Recently, I have received a few requests from Web sites asking permission to use my photos posted on Flickr. Of course, there is a flattering element to all this. Wow, someone thinks some of my photographs are worthy of being reproduced. Perhaps not surprisingly, however, these requests are rarely for photos I consider particularly good or interesting.
The last such email I received had a curious subject line: “Re: Your jennifer Aniston Photographs”. I don’t have any “jennifer Aniston” photographs, not any I can recall. That was clue #1 as to the possibly fishy nature of the message. Clue #2: the link provided in the email that I should click if I was interested in sharing my photos with the site’s members seemed to be an individualized link (a sequence of numbers after a generic URL) suggesting that my response was being tracked. The URL had “flickr” in it, a convenient way to confuse people and have them think that they’re simply clicking on a Flickr photo link. No, it was a link to the site being advertised by the message.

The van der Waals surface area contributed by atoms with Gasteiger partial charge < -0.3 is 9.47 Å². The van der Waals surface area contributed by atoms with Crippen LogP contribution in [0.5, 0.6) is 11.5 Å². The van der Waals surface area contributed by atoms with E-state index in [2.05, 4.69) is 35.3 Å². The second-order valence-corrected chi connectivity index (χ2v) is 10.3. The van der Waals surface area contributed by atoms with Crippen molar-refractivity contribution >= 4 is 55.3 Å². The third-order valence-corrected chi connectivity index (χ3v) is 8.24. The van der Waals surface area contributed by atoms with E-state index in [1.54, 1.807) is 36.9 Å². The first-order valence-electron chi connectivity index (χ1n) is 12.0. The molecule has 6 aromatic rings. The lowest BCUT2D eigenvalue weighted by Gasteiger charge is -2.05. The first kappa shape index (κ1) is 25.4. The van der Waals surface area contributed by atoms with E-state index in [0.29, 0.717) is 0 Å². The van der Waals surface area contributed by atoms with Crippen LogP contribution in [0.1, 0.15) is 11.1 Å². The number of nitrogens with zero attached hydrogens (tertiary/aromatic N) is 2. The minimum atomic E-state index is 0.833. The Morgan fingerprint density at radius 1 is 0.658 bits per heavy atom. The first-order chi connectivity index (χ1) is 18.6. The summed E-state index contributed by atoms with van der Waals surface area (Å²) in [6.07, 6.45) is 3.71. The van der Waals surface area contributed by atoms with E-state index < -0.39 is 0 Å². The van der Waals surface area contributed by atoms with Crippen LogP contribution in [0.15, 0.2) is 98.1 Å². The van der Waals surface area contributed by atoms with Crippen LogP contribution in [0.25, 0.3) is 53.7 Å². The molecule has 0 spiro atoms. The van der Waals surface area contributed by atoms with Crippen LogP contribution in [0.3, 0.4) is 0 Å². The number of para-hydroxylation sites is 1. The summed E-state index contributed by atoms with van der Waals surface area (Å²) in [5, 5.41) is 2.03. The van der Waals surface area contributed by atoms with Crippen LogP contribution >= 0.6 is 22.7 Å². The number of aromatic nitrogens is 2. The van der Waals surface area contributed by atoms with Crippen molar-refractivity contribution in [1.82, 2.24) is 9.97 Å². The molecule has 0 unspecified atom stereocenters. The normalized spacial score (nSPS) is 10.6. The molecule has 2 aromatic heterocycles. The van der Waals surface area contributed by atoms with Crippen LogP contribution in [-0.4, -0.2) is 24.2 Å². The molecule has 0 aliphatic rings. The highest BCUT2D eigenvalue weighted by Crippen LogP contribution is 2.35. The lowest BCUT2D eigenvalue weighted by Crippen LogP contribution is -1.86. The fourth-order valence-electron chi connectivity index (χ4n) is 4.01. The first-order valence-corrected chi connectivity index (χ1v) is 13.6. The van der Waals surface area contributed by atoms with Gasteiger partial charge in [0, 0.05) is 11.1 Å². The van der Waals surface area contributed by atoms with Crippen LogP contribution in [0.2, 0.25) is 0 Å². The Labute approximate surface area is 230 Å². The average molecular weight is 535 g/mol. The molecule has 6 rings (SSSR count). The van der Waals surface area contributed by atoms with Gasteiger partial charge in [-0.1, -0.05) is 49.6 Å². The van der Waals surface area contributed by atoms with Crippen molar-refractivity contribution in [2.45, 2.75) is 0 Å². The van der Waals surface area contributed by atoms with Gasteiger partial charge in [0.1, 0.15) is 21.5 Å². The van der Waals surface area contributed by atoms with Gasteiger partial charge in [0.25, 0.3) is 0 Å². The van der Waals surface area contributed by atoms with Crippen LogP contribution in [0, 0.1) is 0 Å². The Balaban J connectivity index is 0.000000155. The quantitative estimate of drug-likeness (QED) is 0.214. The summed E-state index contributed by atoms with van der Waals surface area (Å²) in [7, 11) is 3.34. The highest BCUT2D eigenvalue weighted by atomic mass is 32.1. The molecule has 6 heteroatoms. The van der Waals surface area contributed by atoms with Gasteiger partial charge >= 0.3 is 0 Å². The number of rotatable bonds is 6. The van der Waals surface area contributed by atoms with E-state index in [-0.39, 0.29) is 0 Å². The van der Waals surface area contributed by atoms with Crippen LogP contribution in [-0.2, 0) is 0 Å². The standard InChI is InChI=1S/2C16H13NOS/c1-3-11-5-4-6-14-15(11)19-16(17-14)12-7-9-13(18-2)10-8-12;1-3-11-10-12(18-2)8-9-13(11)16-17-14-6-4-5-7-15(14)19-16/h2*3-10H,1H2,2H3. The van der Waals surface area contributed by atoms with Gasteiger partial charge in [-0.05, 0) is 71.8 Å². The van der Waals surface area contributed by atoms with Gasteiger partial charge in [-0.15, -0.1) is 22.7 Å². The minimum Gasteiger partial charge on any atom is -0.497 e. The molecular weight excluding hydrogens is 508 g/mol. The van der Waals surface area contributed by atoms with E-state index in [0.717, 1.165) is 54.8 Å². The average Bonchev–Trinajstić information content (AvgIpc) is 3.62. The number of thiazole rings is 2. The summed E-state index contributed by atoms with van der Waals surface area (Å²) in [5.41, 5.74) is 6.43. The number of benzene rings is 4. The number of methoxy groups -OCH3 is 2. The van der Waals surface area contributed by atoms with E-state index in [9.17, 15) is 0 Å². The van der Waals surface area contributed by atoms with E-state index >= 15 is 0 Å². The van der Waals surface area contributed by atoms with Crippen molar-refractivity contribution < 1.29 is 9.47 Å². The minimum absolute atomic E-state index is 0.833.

Yes folks, I think these supposedly flattering messages are all about advertisements for the sites in question. They don’t really care to use our photos, they are mostly just interested in getting the word out about their sites and services. Some of them at least put in some effort by looking up a relevant photo to suggest for inclusion. But others don’t even bother to pretend that they have any connection to you other than including you in a new type of spam scheme.
I know there are several Flickr users who read my blog. I have heard from one of you about a similar experience. Anyone else? I’m purposefully not listing the sites that have contacted me, I’m not going to play along. However, I’m curious if anyone else received a message from “Calder” with the cryptic link.